You first need to to stop the broker from running, and then type:
Testing The Install
To test it is running use command:
- netstat –at
You should see the Mosquitto broker running on port 1883 as shown in the screen shot above.
Below is a screen shot showing testing using the mqtt-ping command
Starting Mosquitto Using a Configuration file
The configuration file (mosquitto.conf) that comes with the install only has a few lines for logging.
To start mosquitto using a configuration file use the following command:
- mosquitto -c filename
You can find the mosquitto.conf template file in the /etc/mosquitto/ folder.
It is a good idea to create a copy of this file before editing it.
Note: For testing it is easier to use a configuration file in your home directory rather than the /etc/mosquitto folder as you need root permissions to edit files in this folder.
I use: /home/steve/mos/mosquitto.conf
This is useful for troubleshooting. Logging is already enabled in the default config file so all you need do is start mosquitto with this config file.
Important Note: on Linux although you stop mosquito from running using the command
- sudo stop mosquitto
to start it use:
- mosquitto -c /etc/mosquitto/mosquitto.conf
You can also use a command line switch -v to enable logging:
Running Multiple Mosquitto Brokers
You can configure a broker to listen on several ports, but to create multiple brokers with their own configurations then you will need to start multiple instances of mosquitto. See Quick Guide to the Mosquitto.conf file and this video on running multiple brokers.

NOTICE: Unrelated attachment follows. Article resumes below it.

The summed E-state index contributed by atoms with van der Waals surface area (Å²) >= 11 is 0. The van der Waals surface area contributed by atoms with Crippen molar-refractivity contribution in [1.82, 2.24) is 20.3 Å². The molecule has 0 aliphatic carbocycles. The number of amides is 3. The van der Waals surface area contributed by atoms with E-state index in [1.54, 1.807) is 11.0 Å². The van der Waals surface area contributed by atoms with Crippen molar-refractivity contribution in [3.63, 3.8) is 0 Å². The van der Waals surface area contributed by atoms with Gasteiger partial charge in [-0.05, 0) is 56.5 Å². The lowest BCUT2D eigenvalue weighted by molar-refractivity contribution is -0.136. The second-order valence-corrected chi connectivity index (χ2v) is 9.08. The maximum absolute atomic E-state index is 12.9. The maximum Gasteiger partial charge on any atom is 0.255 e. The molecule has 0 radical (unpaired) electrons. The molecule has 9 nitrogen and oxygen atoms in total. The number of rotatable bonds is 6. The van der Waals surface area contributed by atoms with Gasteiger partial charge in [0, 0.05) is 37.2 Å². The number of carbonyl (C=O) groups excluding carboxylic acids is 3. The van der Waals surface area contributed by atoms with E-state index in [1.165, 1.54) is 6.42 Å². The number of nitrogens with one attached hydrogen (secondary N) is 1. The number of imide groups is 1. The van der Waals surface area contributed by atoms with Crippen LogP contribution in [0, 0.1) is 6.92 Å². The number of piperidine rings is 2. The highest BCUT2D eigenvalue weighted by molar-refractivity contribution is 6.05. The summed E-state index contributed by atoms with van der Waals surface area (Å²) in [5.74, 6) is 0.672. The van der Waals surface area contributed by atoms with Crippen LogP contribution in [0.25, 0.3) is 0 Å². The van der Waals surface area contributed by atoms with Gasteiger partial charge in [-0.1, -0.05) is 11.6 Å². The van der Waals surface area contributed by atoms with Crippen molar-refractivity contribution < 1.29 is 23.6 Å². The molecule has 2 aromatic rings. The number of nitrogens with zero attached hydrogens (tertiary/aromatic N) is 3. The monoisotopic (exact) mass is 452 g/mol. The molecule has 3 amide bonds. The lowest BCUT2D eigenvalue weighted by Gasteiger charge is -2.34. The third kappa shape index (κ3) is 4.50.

Start mosquitto and listen on port 1883
mosquitto -p 1883
Start mosquitto as a daemon and listen on port 1884
mosquitto -p 1884 -d
Start mosquitto as a daemon and use the mosquitti-2.conf file.
mosquitto -c /etc/mosquitto/mosquitto-2.conf -d
Useful Linux Commands
To stop Mosquitto when running as a daemon:
ps -aux | grep mosquitto
kill -9 PID (that you get from above command)
Mosquitto Client Scripts
On Linux they need to be installed using
- sudo apt-get install mosquitto-clients
There is a simple subscriber client
and a publisher client
They are useful for some quick tests. See Using The Mosquitto_pub and Mosquitto_sub Client Tools- Examples
MQTTlens is also very useful for troubleshooting and quick testing. It is an add-on for the chrome browser.
It lets you publish and subscribe to topics using a web interface, and is much easier to use than the command line clients.
MQTT-Ping -Python Tool written by me that works like the traditional IP ping command tool.
Note: Starting will mosquitto version 1.6 mosquitto now supports MQTT v5.
Mosquitto Configuration Tutorials
- Configuring and Testing MQTT Topic Restrictions
- Quick Guide to The Mosquitto.conf File With Examples
- Configuring Username and Password Authentication
- MQTT TLS Security – Mosquitto Broker Configuration
- Understanding and Configuring Logging on Mosquitto
- Understanding and Configuring Bridging on Mosquitto
- Configure Mosquitto Bridge With SSL Encryption- Examples
Other Related Articles and Resources:
- How to Install the Mosquitto MQTT broker on Windows.
- MQTT for Beginners
- MQTT and Mosquitto WebSockets Working Notes
- MQTT Hosting,Brokers and Server